Australian Energy Regulator starts proceedings against windfarm owners

7 August 2019 (Last Updated August 7th, 2019 15:57)

The Australian Energy Regulator (AER) has started proceedings in the Federal Court against the subsidiaries of four companies that operate wind farms in South Australia for alleged breach of the National Electricity Rules (NER) during a black-out in 2016.

The Australian Energy Regulator (AER) has started proceedings in the Federal Court against the subsidiaries of four companies that operate windfarms in South Australia for alleged breach of the National Electricity Rules (NER) during a black-out in 2016.

Proceedings have been filed against the subsidiaries of AGL Energy, Neoen, Pacific Hydro and Tilt Renewables over the alleged compliance issues that took place during the black-out.

The black-out took place on 28 September 2016 due to harsh weather conditions, damaging South Australian power transmission lines as well as leading to a loss of wind power generation.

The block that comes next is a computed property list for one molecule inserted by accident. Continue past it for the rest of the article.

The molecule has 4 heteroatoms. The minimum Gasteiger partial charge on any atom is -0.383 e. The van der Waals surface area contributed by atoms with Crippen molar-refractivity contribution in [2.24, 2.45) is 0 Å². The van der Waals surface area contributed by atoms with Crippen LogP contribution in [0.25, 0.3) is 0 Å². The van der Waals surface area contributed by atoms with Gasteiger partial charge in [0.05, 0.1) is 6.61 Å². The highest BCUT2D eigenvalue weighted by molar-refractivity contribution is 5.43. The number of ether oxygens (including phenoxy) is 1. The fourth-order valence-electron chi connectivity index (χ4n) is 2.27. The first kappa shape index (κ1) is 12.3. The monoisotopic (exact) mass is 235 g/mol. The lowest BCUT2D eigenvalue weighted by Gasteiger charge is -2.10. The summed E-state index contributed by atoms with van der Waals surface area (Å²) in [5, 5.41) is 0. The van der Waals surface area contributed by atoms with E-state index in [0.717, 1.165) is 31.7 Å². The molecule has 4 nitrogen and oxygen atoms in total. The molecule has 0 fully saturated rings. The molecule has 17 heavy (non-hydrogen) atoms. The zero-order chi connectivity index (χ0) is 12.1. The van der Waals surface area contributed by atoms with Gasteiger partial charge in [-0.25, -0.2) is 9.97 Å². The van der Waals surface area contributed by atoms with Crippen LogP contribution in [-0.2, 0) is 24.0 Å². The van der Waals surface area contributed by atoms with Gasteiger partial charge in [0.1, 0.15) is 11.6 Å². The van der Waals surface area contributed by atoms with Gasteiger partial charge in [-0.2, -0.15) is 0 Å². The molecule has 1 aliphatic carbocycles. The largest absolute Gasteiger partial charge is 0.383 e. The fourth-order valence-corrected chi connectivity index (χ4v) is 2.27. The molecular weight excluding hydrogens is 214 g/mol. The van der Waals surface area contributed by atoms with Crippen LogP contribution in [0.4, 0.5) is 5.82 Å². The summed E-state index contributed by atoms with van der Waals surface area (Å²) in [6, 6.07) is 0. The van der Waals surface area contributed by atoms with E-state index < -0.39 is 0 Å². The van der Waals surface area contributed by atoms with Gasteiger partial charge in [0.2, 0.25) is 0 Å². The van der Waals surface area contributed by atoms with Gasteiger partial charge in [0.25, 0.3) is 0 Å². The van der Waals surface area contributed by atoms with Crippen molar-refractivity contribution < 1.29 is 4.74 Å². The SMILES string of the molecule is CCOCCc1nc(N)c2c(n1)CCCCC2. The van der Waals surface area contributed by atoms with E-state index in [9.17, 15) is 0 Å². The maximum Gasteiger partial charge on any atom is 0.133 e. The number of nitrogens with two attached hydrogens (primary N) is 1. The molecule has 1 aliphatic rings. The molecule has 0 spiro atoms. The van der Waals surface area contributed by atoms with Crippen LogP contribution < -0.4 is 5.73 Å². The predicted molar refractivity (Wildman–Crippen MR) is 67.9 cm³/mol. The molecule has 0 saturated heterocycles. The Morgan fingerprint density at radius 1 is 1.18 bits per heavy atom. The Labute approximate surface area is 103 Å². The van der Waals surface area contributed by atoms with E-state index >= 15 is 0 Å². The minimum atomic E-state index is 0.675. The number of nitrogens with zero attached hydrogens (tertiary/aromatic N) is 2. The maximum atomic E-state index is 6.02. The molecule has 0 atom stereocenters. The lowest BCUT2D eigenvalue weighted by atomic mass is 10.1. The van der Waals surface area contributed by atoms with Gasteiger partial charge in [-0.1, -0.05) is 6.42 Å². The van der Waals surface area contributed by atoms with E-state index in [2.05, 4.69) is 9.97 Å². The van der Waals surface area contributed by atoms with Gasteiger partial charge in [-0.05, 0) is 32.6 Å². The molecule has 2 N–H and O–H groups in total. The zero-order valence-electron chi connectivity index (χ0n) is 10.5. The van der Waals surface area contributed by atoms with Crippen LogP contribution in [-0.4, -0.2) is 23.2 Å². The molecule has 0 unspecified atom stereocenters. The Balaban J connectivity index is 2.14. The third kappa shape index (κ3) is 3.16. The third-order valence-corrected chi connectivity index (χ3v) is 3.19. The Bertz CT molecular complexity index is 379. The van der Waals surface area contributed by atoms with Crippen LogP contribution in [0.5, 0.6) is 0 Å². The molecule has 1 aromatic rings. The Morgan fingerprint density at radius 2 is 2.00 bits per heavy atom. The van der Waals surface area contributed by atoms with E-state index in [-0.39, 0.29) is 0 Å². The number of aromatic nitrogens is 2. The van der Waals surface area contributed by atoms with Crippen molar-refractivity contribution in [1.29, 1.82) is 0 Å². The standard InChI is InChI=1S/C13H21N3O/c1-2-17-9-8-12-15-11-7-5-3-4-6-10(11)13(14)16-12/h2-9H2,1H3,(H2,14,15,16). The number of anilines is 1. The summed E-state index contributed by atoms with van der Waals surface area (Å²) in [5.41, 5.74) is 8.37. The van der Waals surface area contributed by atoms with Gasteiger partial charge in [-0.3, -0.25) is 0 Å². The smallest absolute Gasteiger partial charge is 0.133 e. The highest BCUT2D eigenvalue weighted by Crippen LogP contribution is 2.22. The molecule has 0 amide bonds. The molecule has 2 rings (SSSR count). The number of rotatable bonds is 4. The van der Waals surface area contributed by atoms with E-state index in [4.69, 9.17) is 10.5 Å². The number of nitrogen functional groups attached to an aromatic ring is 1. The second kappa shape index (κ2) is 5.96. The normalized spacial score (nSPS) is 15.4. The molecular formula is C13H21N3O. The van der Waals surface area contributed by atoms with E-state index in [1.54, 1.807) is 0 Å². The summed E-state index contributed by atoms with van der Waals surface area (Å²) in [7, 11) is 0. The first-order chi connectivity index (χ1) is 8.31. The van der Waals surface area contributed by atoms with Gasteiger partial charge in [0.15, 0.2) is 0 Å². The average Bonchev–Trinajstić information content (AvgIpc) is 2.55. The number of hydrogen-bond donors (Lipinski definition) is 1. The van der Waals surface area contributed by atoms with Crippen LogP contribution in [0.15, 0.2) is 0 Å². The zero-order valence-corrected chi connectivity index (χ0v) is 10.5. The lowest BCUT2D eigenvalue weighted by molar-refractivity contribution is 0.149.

As a result of the black-out, around 850,000 customers and businesses in South Australia lost power.

AER chair Paula Conboy said: “The AER has brought these proceedings to send a strong signal to all energy businesses about the importance of compliance with performance standards to promote system security and reliability.

“These alleged failures contributed to the black system event and meant that AEMO was not fully informed when responding to system-wide failure in South Australia in September 2016.

“Providing timely and accurate information to AEMO is critical in ensuring power system security and the effective operation of the wholesale energy markets.”

The regulatory authority also alleges that the windfarm operators did not ensure that their power plants and related facilities are in line with the generator performance standards.

AER also alleged that the windfarm operators failed to install automatic protection systems that ensure seamless power supply even during an adverse event.

In its filing, AER is seeking declarations, penalties, compliance programme orders and costs.